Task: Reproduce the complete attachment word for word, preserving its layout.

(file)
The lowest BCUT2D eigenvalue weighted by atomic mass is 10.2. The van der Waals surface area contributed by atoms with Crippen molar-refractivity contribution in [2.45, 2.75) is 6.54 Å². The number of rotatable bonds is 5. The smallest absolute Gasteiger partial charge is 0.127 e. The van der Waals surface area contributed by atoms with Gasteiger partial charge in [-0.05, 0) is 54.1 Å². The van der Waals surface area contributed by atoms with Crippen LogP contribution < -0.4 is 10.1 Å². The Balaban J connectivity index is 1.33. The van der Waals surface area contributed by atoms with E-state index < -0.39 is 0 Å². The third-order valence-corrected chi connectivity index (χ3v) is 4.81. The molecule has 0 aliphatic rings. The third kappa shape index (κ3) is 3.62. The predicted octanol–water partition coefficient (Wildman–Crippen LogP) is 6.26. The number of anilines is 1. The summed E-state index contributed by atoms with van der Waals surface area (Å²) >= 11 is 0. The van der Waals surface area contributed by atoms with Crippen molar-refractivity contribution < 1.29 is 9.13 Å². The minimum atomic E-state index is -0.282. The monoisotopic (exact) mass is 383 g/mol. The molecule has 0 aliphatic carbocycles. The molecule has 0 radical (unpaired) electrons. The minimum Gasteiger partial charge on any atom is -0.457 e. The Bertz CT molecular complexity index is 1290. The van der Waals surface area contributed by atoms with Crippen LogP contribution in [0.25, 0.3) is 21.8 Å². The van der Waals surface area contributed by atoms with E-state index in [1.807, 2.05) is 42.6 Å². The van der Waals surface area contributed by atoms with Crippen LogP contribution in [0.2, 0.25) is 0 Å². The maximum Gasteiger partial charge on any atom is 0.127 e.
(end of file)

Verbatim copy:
The lowest BCUT2D eigenvalue weighted by atomic mass is 10.2. The van der Waals surface area contributed by atoms with Crippen molar-refractivity contribution in [2.45, 2.75) is 6.54 Å². The number of rotatable bonds is 5. The smallest absolute Gasteiger partial charge is 0.127 e. The van der Waals surface area contributed by atoms with Gasteiger partial charge in [-0.05, 0) is 54.1 Å². The van der Waals surface area contributed by atoms with Crippen LogP contribution < -0.4 is 10.1 Å². The Balaban J connectivity index is 1.33. The van der Waals surface area contributed by atoms with E-state index < -0.39 is 0 Å². The third-order valence-corrected chi connectivity index (χ3v) is 4.81. The molecule has 0 aliphatic rings. The third kappa shape index (κ3) is 3.62. The predicted octanol–water partition coefficient (Wildman–Crippen LogP) is 6.26. The number of anilines is 1. The summed E-state index contributed by atoms with van der Waals surface area (Å²) >= 11 is 0. The van der Waals surface area contributed by atoms with Crippen molar-refractivity contribution < 1.29 is 9.13 Å². The minimum atomic E-state index is -0.282. The monoisotopic (exact) mass is 383 g/mol. The molecule has 0 aliphatic carbocycles. The molecule has 0 radical (unpaired) electrons. The minimum Gasteiger partial charge on any atom is -0.457 e. The Bertz CT molecular complexity index is 1290. The van der Waals surface area contributed by atoms with Crippen LogP contribution in [0.25, 0.3) is 21.8 Å². The van der Waals surface area contributed by atoms with E-state index in [1.807, 2.05) is 42.6 Å². The van der Waals surface area contributed by atoms with Crippen LogP contribution in [0.2, 0.25) is 0 Å². The maximum Gasteiger partial charge on any atom is 0.127 e.